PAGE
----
The court cited Consolidated EU and National Arms Export Licensing Criteria to opine that the country must conduct a clear risk assessment of the record of the importing country before granting the license. This would involve:

'A thorough assessment of the risk that the proposed export of military technology or equipment will be used in the commission of a serious violation of international humanitarian law should include an inquiry into the recipient's past and present record of respect for international humanitarian law, the recipient's intentions as expressed through formal commitments and the recipient's capacity to ensure that the equipment or technology transferred is used in a manner consistent with international humanitarian law and is not diverted or transferred to other destinations where it might be used for serious violations of this law.'

Since this was a claim for judicial review, the court was not concerned with the merits of the sale of arms to Saudi Arabia and was only concerned with whether the decision by the government was lawful.

Ruling on the first ground, the court noted that it was significant for the Secretary of State to make an assessment as to whether there was a historic pattern of breaches of IHL on the part of the Coalition, and Saudi Arabia in particular. It opined that Criterion 2c and the User's Guide call specific attention to the question of past violation as a relevant consideration when assessing whether there is a real risk of future violation. In absence of such assessment, Secretary of State could not possibly reach a rational conclusion as to the effect of the training, support and other inputs by the UK, or the effect of any high-level assurances by the Saudi authorities?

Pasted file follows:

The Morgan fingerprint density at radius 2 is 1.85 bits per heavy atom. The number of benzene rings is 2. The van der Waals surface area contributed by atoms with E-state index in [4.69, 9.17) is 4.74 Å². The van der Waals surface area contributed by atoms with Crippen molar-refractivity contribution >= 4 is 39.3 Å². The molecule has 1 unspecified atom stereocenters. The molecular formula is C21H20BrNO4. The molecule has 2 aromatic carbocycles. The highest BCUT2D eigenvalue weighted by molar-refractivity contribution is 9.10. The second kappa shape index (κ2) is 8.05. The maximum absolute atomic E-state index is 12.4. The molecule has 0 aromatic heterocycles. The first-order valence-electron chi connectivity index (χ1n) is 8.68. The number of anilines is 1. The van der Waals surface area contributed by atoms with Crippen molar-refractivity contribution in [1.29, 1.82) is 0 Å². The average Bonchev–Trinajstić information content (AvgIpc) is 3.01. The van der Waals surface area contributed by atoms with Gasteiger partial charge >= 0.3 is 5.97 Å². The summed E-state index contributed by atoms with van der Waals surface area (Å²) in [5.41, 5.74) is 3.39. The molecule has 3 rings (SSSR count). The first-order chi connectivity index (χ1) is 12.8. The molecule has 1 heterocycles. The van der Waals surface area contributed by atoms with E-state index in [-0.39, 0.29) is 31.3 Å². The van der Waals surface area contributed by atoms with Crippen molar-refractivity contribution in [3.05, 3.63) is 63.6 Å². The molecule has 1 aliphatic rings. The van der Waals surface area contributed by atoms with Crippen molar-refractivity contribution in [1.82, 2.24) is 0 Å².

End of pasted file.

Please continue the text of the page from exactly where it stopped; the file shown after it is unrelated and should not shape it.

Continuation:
The court went on to hold that The government made no concluded assessments of whether the Saudi-led coalition had committed violations of international humanitarian law in the past, during the Yemen conflict, and made no attempt to do so despite there being considerable evidence as to the "attitude" of Saudi Arabia, and their expressed desire to avoid violations of international humanitarian law. However, the court also noted that the Divisional Court did not make any error in interpreting the term 'grave breaches of IHL' and the Secretary of State enjoys a broad area of judgment in assessing how to go about his task in addressing Criterion 2c. Therefore, the claims under the second and fourth grounds were not accepted by the court.

The present decision of the court, however, does not mean that licenses to export arms to Saudi Arabia must immediately be suspended. However, It does mean that the UK government shall reconsider the matter, must make the necessary assessments about past episodes of the violation, considering the fact that, in some cases, it will not be possible to reach a conclusion. The government must then estimate the future risks in light of their conclusions about the past.